The National Indian Gaming Commission (NIGC) released fiscal year 2021 (FY 2021) gross gaming revenue (GGR) numbers totaling USD 39 billion, an increase of 40% over FY 2020 and a +13% compared to FY 2019. Chairman E. Sequoyah Simermeyer and Vice Chair Jeannie Hovland made the announcement live from Tulsa, Oklahoma. Gaming revenue for FY 2021 is the highest in Indian gaming history, with all NIGC administrative regions showing a positive surge from FY 2020. This is Indian gaming’s largest increase, following its greatest decrease brought on by a record level of pandemic-related closures. With the pandemic still at the top of mind for tribes, Indian gaming continues to show its resiliency through innovative operational advancements and the steadfast leadership of tribal regulatory authorities.
In this sense, Chairman Simermeyer commented: “NIGC recognizes this year’s rebound has not been felt equally by all tribes. We are committed to helping all tribal operations benefit from the regulatory lessons learned over the past two years. As we seek to build the regulatory workforce’s preparedness, all parts of the Indian gaming industry have a responsibility to learn from the experiences of tribes who have forged the path so we preserve those lessons and ensure we retain that knowledge for generations to come.” The FY 2021 revenues are calculated from the independently audited financial statements of 510 gaming operations owned by 243 federally recognized tribes. Indian gaming operations are located on Indian land in 29 states.
This USD 39 billion indicator from tribal gaming is added to the USD 53 billion from commercial gaming mentioned by the American Gaming Association (AGA), for total revenue of USD 92 billion in FY 2021 (+13% v FY 2019).
According to Bill Miller, president and CEO, AGA: “Tribal gaming demonstrated its responsible leadership throughout the pandemic and these record results reflect that commitment. The full recovery and ongoing success of tribal casinos goes well beyond the casino floor to support vibrant communities across the country.”
ALSO RECORD IN COMMERCIAL GAMING FOR Q2 2022
Moreover, in Q2 2022, AGA announced that nationwide commercial gaming revenue was USD14.81 billion, a new quarterly record for the industry, beating Q4 2021 by 3.3%. With USD 29.16 billion generated through the first half of the year (a nearly 18% year-over-year expansion) 2022 is on pace to set a new annual record for commercial gaming revenue for the second consecutive year.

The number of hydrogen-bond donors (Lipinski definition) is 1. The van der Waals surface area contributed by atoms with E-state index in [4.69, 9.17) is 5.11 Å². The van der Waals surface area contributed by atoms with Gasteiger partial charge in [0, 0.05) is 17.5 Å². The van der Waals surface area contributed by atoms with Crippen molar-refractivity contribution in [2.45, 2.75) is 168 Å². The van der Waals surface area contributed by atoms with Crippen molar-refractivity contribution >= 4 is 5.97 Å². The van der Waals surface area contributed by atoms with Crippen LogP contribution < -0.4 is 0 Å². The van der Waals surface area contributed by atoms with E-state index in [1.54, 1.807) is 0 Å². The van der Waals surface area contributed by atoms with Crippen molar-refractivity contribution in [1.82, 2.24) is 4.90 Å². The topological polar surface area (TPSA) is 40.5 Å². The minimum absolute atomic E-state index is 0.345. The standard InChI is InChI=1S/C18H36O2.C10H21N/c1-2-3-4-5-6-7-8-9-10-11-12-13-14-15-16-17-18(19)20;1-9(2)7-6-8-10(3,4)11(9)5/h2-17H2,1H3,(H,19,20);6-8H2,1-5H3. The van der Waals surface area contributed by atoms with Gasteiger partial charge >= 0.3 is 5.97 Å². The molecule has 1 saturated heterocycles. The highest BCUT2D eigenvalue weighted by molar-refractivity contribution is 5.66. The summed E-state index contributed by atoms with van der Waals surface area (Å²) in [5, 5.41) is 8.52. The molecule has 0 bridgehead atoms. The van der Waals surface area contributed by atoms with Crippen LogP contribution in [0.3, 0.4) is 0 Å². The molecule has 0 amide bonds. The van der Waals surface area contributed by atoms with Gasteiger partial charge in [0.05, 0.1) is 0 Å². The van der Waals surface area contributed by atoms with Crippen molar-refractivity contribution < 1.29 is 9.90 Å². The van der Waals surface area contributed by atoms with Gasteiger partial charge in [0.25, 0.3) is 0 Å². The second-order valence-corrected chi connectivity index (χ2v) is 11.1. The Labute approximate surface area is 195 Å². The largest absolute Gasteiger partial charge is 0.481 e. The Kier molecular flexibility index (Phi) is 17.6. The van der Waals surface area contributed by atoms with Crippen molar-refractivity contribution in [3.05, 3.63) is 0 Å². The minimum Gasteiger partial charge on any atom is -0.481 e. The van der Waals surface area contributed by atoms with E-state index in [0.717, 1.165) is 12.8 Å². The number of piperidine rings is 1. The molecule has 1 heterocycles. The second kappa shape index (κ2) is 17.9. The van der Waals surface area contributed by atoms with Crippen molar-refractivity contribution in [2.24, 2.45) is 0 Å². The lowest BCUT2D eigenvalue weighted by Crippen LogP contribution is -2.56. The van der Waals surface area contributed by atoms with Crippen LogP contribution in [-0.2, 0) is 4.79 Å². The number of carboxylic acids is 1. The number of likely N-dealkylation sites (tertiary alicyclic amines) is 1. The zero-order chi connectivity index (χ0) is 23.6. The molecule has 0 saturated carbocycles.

The industry’s growth rate softened throughout the second quarter, with the pace of monthly year-over-year gains slowing from 13.1% in April, to 10.7% in May, and 2.5% in June, demonstrating stabilizing consumer demand and the return to normal gaming operations one year ago. Twenty-two of the 31 commercial gaming jurisdictions operating during the same period last year experienced revenue increases in Q2 2022. Nine states reported all-time quarterly highs: Arkansas, Iowa, Maryland, Massachusetts, Nevada, New York, Oklahoma, Oregon and Pennsylvania.
Traditional casino gaming continued to drive the industry’s success, with both brick-and-mortar slots and table games seeing quarterly revenue records. While slot machine revenue was up 0.2% year-over-year, revenue from table games jumped 18.2%, indicating the lingering impact that COVID restrictions had on table games in the first half of 2021. In the first six months of the year, traditional casino gaming generated USD 23.67 billion in revenue, 11.7% ahead of the first half of 2021.
The sports betting sector also keeps on scaling. Consumer demand coupled with six new state market launches over the last year put the vertical up 58.7% from Q2 2021. The USD 3.04 billion in sports betting revenue thus far in 2022 is a 63.9% year-over-year rise.
Meanwhile, the six operational U.S. iGaming markets generated USD 1.21 billion in Q2 2022, narrowly beating the vertical’s previous record set in Q1 2022. With the addition of one market, the USD 2.42 billion in commercial iGaming revenue generated through June is a 43.5% jump over the same period in 2021, the vertical’s highest-grossing year.
“Q2’s results mark a 16-month period of gains for commercial gaming. With increasingly difficult year-over-year comparisons, our strength through the first half of 2022 reflects sustained consumer demand for legal options as well as gaming’s record popularity,” said Miller, who also added: “While on pace to set an annual revenue record, we are cognizant of the continued impacts of inflation and labor challenges as well as marketplace concerns of potential recession. Our members have proven their agility and resilience over the last two years, and are well-positioned to face these potential problems heading into the second half.”